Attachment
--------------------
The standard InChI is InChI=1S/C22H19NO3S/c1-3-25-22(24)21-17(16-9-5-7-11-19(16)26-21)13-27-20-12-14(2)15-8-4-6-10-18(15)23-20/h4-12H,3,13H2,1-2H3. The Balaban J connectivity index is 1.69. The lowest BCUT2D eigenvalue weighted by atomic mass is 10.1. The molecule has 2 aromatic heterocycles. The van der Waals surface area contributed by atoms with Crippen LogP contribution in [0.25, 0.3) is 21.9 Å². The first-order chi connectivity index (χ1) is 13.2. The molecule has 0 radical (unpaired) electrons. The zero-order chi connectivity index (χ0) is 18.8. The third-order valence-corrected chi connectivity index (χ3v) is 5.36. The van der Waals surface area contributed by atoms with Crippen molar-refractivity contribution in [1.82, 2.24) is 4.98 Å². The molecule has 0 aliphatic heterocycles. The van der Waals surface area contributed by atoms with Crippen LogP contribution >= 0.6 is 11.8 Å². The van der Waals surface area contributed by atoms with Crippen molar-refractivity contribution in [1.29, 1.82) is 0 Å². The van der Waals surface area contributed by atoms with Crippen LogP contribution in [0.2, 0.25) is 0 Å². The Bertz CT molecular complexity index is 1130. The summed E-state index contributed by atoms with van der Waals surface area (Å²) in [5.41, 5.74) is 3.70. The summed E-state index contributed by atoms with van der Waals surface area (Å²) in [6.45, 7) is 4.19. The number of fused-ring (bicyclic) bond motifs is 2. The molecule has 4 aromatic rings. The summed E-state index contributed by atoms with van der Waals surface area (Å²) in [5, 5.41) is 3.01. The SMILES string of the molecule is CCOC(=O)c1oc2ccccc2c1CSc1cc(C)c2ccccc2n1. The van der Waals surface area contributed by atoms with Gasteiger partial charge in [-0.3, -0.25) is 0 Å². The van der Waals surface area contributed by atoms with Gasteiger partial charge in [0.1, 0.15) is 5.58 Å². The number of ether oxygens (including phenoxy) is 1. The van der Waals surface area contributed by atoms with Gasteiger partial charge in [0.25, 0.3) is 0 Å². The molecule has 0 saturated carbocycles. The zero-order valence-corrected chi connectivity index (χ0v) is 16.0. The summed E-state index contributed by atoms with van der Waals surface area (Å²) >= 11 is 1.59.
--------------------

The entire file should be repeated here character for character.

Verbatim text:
The standard InChI is InChI=1S/C22H19NO3S/c1-3-25-22(24)21-17(16-9-5-7-11-19(16)26-21)13-27-20-12-14(2)15-8-4-6-10-18(15)23-20/h4-12H,3,13H2,1-2H3. The Balaban J connectivity index is 1.69. The lowest BCUT2D eigenvalue weighted by atomic mass is 10.1. The molecule has 2 aromatic heterocycles. The van der Waals surface area contributed by atoms with Crippen LogP contribution in [0.25, 0.3) is 21.9 Å². The first-order chi connectivity index (χ1) is 13.2. The molecule has 0 radical (unpaired) electrons. The zero-order chi connectivity index (χ0) is 18.8. The third-order valence-corrected chi connectivity index (χ3v) is 5.36. The van der Waals surface area contributed by atoms with Crippen molar-refractivity contribution in [1.82, 2.24) is 4.98 Å². The molecule has 0 aliphatic heterocycles. The van der Waals surface area contributed by atoms with Crippen LogP contribution >= 0.6 is 11.8 Å². The van der Waals surface area contributed by atoms with Crippen molar-refractivity contribution in [1.29, 1.82) is 0 Å². The van der Waals surface area contributed by atoms with Crippen LogP contribution in [0.2, 0.25) is 0 Å². The Bertz CT molecular complexity index is 1130. The summed E-state index contributed by atoms with van der Waals surface area (Å²) in [5.41, 5.74) is 3.70. The summed E-state index contributed by atoms with van der Waals surface area (Å²) in [6.45, 7) is 4.19. The number of fused-ring (bicyclic) bond motifs is 2. The molecule has 4 aromatic rings. The summed E-state index contributed by atoms with van der Waals surface area (Å²) in [5, 5.41) is 3.01. The SMILES string of the molecule is CCOC(=O)c1oc2ccccc2c1CSc1cc(C)c2ccccc2n1. The van der Waals surface area contributed by atoms with Gasteiger partial charge in [-0.3, -0.25) is 0 Å². The van der Waals surface area contributed by atoms with Gasteiger partial charge in [0.1, 0.15) is 5.58 Å². The number of ether oxygens (including phenoxy) is 1. The van der Waals surface area contributed by atoms with Gasteiger partial charge in [0.25, 0.3) is 0 Å². The molecule has 0 saturated carbocycles. The zero-order valence-corrected chi connectivity index (χ0v) is 16.0. The summed E-state index contributed by atoms with van der Waals surface area (Å²) >= 11 is 1.59.